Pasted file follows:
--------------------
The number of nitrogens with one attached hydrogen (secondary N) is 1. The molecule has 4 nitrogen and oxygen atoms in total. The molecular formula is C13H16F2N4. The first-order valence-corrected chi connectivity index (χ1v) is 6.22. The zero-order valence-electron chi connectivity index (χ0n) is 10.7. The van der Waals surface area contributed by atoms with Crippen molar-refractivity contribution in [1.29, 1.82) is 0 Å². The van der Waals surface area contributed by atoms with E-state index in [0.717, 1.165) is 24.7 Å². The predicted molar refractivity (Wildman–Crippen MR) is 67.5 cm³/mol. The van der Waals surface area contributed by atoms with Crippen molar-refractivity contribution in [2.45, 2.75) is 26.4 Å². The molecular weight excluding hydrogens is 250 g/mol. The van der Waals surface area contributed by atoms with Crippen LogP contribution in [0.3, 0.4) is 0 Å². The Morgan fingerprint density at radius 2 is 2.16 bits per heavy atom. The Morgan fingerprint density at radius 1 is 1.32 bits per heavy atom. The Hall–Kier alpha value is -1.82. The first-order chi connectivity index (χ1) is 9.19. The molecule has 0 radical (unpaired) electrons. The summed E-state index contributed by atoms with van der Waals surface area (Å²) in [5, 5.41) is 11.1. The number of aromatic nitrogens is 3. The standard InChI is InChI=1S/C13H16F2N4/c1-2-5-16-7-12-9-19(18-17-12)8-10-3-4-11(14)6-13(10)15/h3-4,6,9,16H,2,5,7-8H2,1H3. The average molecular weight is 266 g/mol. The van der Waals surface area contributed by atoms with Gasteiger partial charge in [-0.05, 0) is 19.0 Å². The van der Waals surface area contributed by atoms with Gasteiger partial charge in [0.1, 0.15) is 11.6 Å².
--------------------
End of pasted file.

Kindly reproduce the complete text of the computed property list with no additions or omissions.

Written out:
The number of nitrogens with one attached hydrogen (secondary N) is 1. The molecule has 4 nitrogen and oxygen atoms in total. The molecular formula is C13H16F2N4. The first-order valence-corrected chi connectivity index (χ1v) is 6.22. The zero-order valence-electron chi connectivity index (χ0n) is 10.7. The van der Waals surface area contributed by atoms with Crippen molar-refractivity contribution in [1.29, 1.82) is 0 Å². The van der Waals surface area contributed by atoms with E-state index in [0.717, 1.165) is 24.7 Å². The predicted molar refractivity (Wildman–Crippen MR) is 67.5 cm³/mol. The van der Waals surface area contributed by atoms with Crippen molar-refractivity contribution in [2.45, 2.75) is 26.4 Å². The molecular weight excluding hydrogens is 250 g/mol. The van der Waals surface area contributed by atoms with Crippen LogP contribution in [0.3, 0.4) is 0 Å². The Morgan fingerprint density at radius 2 is 2.16 bits per heavy atom. The Morgan fingerprint density at radius 1 is 1.32 bits per heavy atom. The Hall–Kier alpha value is -1.82. The first-order chi connectivity index (χ1) is 9.19. The molecule has 0 radical (unpaired) electrons. The summed E-state index contributed by atoms with van der Waals surface area (Å²) in [5, 5.41) is 11.1. The number of aromatic nitrogens is 3. The standard InChI is InChI=1S/C13H16F2N4/c1-2-5-16-7-12-9-19(18-17-12)8-10-3-4-11(14)6-13(10)15/h3-4,6,9,16H,2,5,7-8H2,1H3. The average molecular weight is 266 g/mol. The van der Waals surface area contributed by atoms with Gasteiger partial charge in [-0.05, 0) is 19.0 Å². The van der Waals surface area contributed by atoms with Gasteiger partial charge in [0.1, 0.15) is 11.6 Å².